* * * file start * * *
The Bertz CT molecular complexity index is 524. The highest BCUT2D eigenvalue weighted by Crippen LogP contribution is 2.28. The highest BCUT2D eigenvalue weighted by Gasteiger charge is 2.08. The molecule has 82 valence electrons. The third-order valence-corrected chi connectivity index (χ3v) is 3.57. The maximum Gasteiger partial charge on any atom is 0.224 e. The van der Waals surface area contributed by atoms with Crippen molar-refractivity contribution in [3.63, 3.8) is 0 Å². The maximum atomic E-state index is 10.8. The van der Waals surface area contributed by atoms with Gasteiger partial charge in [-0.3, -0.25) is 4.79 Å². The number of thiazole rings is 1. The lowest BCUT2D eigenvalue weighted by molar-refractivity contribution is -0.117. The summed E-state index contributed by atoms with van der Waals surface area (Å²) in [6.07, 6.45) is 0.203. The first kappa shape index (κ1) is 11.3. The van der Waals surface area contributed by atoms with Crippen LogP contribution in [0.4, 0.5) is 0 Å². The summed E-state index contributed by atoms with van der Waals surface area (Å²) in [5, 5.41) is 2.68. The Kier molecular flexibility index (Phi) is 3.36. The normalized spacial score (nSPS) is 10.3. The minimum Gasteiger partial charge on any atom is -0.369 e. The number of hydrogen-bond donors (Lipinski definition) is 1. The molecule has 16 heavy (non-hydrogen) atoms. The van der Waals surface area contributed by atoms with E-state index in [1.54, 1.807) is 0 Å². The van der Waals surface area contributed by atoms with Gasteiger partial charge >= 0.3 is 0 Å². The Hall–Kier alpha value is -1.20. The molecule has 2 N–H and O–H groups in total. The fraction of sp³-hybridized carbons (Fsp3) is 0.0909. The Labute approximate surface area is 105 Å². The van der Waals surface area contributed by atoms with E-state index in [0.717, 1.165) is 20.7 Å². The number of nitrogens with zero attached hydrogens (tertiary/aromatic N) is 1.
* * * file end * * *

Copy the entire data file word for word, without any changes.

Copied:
The Bertz CT molecular complexity index is 524. The highest BCUT2D eigenvalue weighted by Crippen LogP contribution is 2.28. The highest BCUT2D eigenvalue weighted by Gasteiger charge is 2.08. The molecule has 82 valence electrons. The third-order valence-corrected chi connectivity index (χ3v) is 3.57. The maximum Gasteiger partial charge on any atom is 0.224 e. The van der Waals surface area contributed by atoms with Crippen molar-refractivity contribution in [3.63, 3.8) is 0 Å². The maximum atomic E-state index is 10.8. The van der Waals surface area contributed by atoms with Gasteiger partial charge in [-0.3, -0.25) is 4.79 Å². The number of thiazole rings is 1. The lowest BCUT2D eigenvalue weighted by molar-refractivity contribution is -0.117. The summed E-state index contributed by atoms with van der Waals surface area (Å²) in [6.07, 6.45) is 0.203. The first kappa shape index (κ1) is 11.3. The van der Waals surface area contributed by atoms with Crippen LogP contribution in [0.4, 0.5) is 0 Å². The summed E-state index contributed by atoms with van der Waals surface area (Å²) in [5, 5.41) is 2.68. The Kier molecular flexibility index (Phi) is 3.36. The normalized spacial score (nSPS) is 10.3. The minimum Gasteiger partial charge on any atom is -0.369 e. The number of hydrogen-bond donors (Lipinski definition) is 1. The molecule has 16 heavy (non-hydrogen) atoms. The van der Waals surface area contributed by atoms with E-state index in [1.54, 1.807) is 0 Å². The van der Waals surface area contributed by atoms with Gasteiger partial charge >= 0.3 is 0 Å². The Hall–Kier alpha value is -1.20. The molecule has 2 N–H and O–H groups in total. The fraction of sp³-hybridized carbons (Fsp3) is 0.0909. The Labute approximate surface area is 105 Å². The van der Waals surface area contributed by atoms with E-state index in [0.717, 1.165) is 20.7 Å². The number of nitrogens with zero attached hydrogens (tertiary/aromatic N) is 1.